Waltzing about the toilet seat reminds me of the great Tailangaswamy waltzing in the Ganges. He was a hermit who, instead of choosing the woods as his hideout, had decided to live in the rivers. Ganges mainly. Was an expert swimmer by all accounts, but had this habit of popping out of the water where least expected and scaring the bathers out of their wits. Partly because he never wore any clothes and insisted on delivering sermons in that state! It appears moreover, and do please forgive me if this spoils your lunch, that he could suck in the river water through his posterior and wash his intestines! In sterile scientific terminology, he had converted involuntary into voluntary muscles. Not a product of the market economy mind you. Pure yoga and that alone!
Amazing, isn’t it? A naked Indian sadhu, performing a trick that makes Japanese technology blush. Or, for that matter, the entire West. One feels proud of the Indian heritage. Unless of course, you stop to consider the other side of the coin. Swamy was polluting river water regularly as a by-product of his yoga stunts. Worse, he inspired all Indians in his vicinity, whether they possessed yogic skills or not, to pollute rivers with impunity, by merrily washing their asses in them. Which they had been doing in any case since the beginning of creation, or at least the birth of the Ganges.
Poor Ganges, enduring it all through the ages! Come to think of it, the blame lies squarely with Vishnu and Narada. In case you haven’t heard, the latter was a Tansen of sorts among the Hindu Gods. His renowned singing simply melted his listeners. Sometimes literally, as was the case with Vishnu, or at least one of his toes. It melted we are told, while its owner was too absorbed in Narada’s singing to notice, and metamorphosing into a gigantic mass of water, went on wandering hither and thither, like a lonely meteorite lost in outer space. Till, completely by chance, it entered the earth’s atmosphere and rushed downwards at ever increasing speed, presumably under the accelerating influence of gravity. No one was around to save you and me and Vishnu was himself too groggy to undo Newtonian laws, despite the fact that a miracle was in order. Sensing which, a team of weeping Gods ran to Mahadeva and pleaded with him to find a way out of the disaster. He was moved at the sight of the lamenting G’s, who, as far as I can make out, had too few miracles in their repertoires, to be able to solve the harder problems of universe on their own. Suggests a distributional inequality in divine society. Some Gods possessing better miracle kits than others. A bit unfair, you’ve got to admit.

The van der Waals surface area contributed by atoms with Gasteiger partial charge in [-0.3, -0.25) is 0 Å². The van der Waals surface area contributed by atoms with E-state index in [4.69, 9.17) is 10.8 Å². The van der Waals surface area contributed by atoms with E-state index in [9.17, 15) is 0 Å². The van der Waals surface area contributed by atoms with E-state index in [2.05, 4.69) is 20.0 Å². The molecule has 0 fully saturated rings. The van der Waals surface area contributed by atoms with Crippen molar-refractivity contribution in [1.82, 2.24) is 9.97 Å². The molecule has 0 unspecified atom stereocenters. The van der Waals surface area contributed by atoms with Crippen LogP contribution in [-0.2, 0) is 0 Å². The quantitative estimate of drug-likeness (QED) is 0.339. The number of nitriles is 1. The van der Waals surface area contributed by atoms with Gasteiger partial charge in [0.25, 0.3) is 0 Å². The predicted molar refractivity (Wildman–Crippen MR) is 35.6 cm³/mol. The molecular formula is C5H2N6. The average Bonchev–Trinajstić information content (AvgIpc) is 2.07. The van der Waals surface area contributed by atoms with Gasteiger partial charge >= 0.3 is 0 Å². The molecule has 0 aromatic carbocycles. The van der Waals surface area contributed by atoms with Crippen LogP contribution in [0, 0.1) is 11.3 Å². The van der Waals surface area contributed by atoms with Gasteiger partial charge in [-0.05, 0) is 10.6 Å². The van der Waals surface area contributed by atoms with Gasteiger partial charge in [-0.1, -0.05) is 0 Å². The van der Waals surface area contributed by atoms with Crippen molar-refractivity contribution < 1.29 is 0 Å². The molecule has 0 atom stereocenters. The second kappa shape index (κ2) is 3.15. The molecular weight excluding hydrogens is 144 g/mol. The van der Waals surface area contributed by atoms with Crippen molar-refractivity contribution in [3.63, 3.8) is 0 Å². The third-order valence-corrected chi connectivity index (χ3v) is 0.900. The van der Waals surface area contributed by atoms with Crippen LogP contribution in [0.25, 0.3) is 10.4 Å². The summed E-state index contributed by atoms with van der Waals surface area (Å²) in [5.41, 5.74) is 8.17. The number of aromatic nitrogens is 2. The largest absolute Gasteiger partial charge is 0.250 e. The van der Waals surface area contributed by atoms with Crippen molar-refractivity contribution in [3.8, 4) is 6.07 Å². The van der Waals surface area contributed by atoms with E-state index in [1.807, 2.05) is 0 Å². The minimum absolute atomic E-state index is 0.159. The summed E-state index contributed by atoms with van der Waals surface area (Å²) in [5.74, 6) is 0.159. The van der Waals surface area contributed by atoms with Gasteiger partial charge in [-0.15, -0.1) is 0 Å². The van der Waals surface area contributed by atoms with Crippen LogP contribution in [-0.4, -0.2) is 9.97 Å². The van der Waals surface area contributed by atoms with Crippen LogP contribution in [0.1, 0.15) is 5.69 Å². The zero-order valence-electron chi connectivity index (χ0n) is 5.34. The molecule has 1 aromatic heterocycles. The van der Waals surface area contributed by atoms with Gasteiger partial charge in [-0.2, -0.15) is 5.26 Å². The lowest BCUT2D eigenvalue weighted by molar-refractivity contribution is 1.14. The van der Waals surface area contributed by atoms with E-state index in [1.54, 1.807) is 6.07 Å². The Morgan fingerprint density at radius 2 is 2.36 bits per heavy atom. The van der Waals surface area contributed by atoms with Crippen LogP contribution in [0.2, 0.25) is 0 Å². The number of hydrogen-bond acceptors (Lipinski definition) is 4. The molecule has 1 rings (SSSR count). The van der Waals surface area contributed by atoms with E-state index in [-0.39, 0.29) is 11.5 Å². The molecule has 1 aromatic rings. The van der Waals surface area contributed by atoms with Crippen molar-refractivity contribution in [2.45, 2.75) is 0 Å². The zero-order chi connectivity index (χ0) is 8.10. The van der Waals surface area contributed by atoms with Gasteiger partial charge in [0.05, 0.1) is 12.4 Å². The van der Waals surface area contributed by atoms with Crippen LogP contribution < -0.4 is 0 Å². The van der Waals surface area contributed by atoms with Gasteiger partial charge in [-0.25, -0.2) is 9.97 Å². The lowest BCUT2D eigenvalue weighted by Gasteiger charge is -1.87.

M’deva of course was not stingy. Didn’t mind turning on a charm or two for a common cause. So, he came out of his lair and stood under the canopy of the blue sky like a veritable Atlas, waiting to keep back the irresponsible Vishnu’s liquefied toe from crushing down on earth. M’s head, with all his matted hair, was far bigger no doubt than the monstrous proportions of the molten toe. The miniature representations of M that you see in Indian homes are but caricatures of the real one. He has to reduce his size on occasions, to fit the imaginations of nubile Bengali girls, who, since time immemorial, have been taught to pray for husbands as qualified as a dwarfed Shiva. (Apparently, your mother too went through a lot of such rituals in her youth. The result, alas, was me!!) He was so big indeed that when he came out of his den, there was no place left for anyone else. Imagine how big his den was then. This now is a problem again. I seem to be caught between Scylla and Carbides. To save humanity from imminent destruction, M had to assume his full size, but this itself left no place for human beings either. My knowledge of mythology is too limited. So, I don’t know how the Hindus solved the puzzle. The scientifically minded might appeal to Einstein's theory of an expanding universe. But the rest had better take recourse in nineteenth century romantic poetry, and agree to exercise a wilful suspension of disbelief. In other words, don’t be a bloody bore. Simply assume away the problem and proceed. Which I will.